Originally Posted by wasakat
There are a lot of worming products on the market and many of us tend to balk at using them because they usually have a disclaimer stating not to consume eggs for 14 days after administering the final dose. Well, crums! Who wants to chuck out beautiful eggs for 24 days? (First dose, followed by a final dose 10 days later). I just picked up a bottle of Wazine - a very safe and highly effective anti-wormer - and was basically resigned to tossing out a huge number of eggs. Then, I did a little research, and I thought I would share what I found out.
The active ingredient in Wazine is piperazine. Among other things, piperazine is used to treat intestinal parasitic infections in chickens, pigs, dogs, and HUMANS. Dosage for humans is as follows: 6g taken orally for 1 day followed 10 days later by a second 6g dose for adults. For children 8 to 14 years old, the dosage is reduced to 4 g. For children 2 to 8, the dosage is 2 grams. (http://www.mayoclinic.org/drugs-supplements/piperazine-oral-route/proper-use/drg-20065522
When given to laying hens at a dosage of 300mg/kg body weight, piperazine was found in the eggs at a highest concentration of 0.8mg twenty-four hours after the hen was medicated, and then at 0.2mg ninety-six hours after the hen was medicated (http://pubchem.ncbi.nlm.nih.gov/summary/summary.cgi?sid=24898556&viewopt=Deposited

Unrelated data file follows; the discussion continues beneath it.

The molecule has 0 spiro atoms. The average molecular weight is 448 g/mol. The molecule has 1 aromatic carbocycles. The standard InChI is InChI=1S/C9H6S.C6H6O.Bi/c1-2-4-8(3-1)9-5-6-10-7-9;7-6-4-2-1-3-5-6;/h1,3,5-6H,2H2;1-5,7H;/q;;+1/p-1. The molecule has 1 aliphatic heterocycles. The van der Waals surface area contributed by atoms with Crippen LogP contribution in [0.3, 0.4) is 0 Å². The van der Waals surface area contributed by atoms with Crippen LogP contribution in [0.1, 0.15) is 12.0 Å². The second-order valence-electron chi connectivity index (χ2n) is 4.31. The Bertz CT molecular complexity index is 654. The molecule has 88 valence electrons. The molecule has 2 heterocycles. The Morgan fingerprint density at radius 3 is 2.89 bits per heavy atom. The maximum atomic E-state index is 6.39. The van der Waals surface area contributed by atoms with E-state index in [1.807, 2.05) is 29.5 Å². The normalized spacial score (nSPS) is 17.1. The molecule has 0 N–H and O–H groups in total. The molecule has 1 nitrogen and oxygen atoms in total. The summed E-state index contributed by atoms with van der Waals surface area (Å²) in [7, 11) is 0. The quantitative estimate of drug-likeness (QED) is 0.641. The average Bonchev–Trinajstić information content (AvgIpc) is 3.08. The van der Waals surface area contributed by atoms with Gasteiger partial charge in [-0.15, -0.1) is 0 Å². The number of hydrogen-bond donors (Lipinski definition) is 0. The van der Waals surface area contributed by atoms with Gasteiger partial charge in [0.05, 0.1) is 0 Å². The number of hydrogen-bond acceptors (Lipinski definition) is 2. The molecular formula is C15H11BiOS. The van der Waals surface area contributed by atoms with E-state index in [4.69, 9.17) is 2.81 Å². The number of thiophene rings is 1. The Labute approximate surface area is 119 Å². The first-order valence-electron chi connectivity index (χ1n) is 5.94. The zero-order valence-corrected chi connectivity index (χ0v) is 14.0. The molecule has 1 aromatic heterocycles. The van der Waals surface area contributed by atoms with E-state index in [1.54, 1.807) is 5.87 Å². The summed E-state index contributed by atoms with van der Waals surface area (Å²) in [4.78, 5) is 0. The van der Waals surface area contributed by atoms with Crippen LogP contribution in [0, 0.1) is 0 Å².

.) For folks who don't remember, there are 1000 mg in a single gram, so the smallest dosage used to treat a 2-year-old is 2000 mg. Given this information, I wondered why the product warns to withdraw eggs for 14 days following the final dose when the most that has been found in an egg is just 0.8 mg ( less than 1/2000th of the dose used for a two-year-old).
Well, those withdrawal guidelines were enacted by the FDA in 1996, and they were pretty arbitrary. The guidelines were meant to ensure that people wouldn't be exposed to the drug at levels higher than a dose "13,000 times lower than the therapeutic dose well tolerated by humans." (http://www.fda.gov/downloads/AnimalVeterinary/Products/ApprovedAnimalDrugProducts/FOIADrugSummaries/ucm049524.pdf
Shenanigans! I have my own conspiracy theories as to why the FDA created those withdrawal recommendations back in 1996, but I won't punish you all with them. I will, however, be eating the eggs that my gals lay after I dose them with Wazine, and I won't be worrying about poisoning myself because even if I gorge on six eggs the very next day, I'll have only ingested 6.4 mg (or 0.1 % of a therapeutic dose of a drug used to treat parasitic infections in humans). If I were pregnant or breast-feeding, I might err on the side of caution, but I feel confident that a 0.1% dose isn't going to hurt me or anyone else in my family.